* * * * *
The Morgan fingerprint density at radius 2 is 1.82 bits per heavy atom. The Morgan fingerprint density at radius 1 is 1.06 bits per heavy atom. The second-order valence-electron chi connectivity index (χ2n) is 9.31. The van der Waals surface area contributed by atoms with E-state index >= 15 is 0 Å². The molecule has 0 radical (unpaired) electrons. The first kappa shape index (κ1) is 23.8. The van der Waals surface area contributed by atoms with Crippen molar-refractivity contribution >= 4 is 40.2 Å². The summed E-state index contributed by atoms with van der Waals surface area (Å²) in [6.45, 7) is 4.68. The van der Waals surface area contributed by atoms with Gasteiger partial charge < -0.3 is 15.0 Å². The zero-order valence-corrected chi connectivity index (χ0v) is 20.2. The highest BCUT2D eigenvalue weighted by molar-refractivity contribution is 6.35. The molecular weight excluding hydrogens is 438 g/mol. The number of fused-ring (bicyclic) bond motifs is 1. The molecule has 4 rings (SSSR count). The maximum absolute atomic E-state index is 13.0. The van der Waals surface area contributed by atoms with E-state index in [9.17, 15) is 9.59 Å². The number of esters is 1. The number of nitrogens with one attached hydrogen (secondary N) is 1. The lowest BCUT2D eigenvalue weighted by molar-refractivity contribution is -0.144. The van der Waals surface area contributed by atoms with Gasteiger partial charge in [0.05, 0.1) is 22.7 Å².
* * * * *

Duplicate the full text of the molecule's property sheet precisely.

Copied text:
The Morgan fingerprint density at radius 2 is 1.82 bits per heavy atom. The Morgan fingerprint density at radius 1 is 1.06 bits per heavy atom. The second-order valence-electron chi connectivity index (χ2n) is 9.31. The van der Waals surface area contributed by atoms with E-state index >= 15 is 0 Å². The molecule has 0 radical (unpaired) electrons. The first kappa shape index (κ1) is 23.8. The van der Waals surface area contributed by atoms with Crippen molar-refractivity contribution >= 4 is 40.2 Å². The summed E-state index contributed by atoms with van der Waals surface area (Å²) in [6.45, 7) is 4.68. The van der Waals surface area contributed by atoms with Gasteiger partial charge < -0.3 is 15.0 Å². The zero-order valence-corrected chi connectivity index (χ0v) is 20.2. The highest BCUT2D eigenvalue weighted by molar-refractivity contribution is 6.35. The molecular weight excluding hydrogens is 438 g/mol. The number of fused-ring (bicyclic) bond motifs is 1. The molecule has 4 rings (SSSR count). The maximum absolute atomic E-state index is 13.0. The van der Waals surface area contributed by atoms with E-state index in [9.17, 15) is 9.59 Å². The number of esters is 1. The number of nitrogens with one attached hydrogen (secondary N) is 1. The lowest BCUT2D eigenvalue weighted by molar-refractivity contribution is -0.144. The van der Waals surface area contributed by atoms with Gasteiger partial charge in [0.05, 0.1) is 22.7 Å².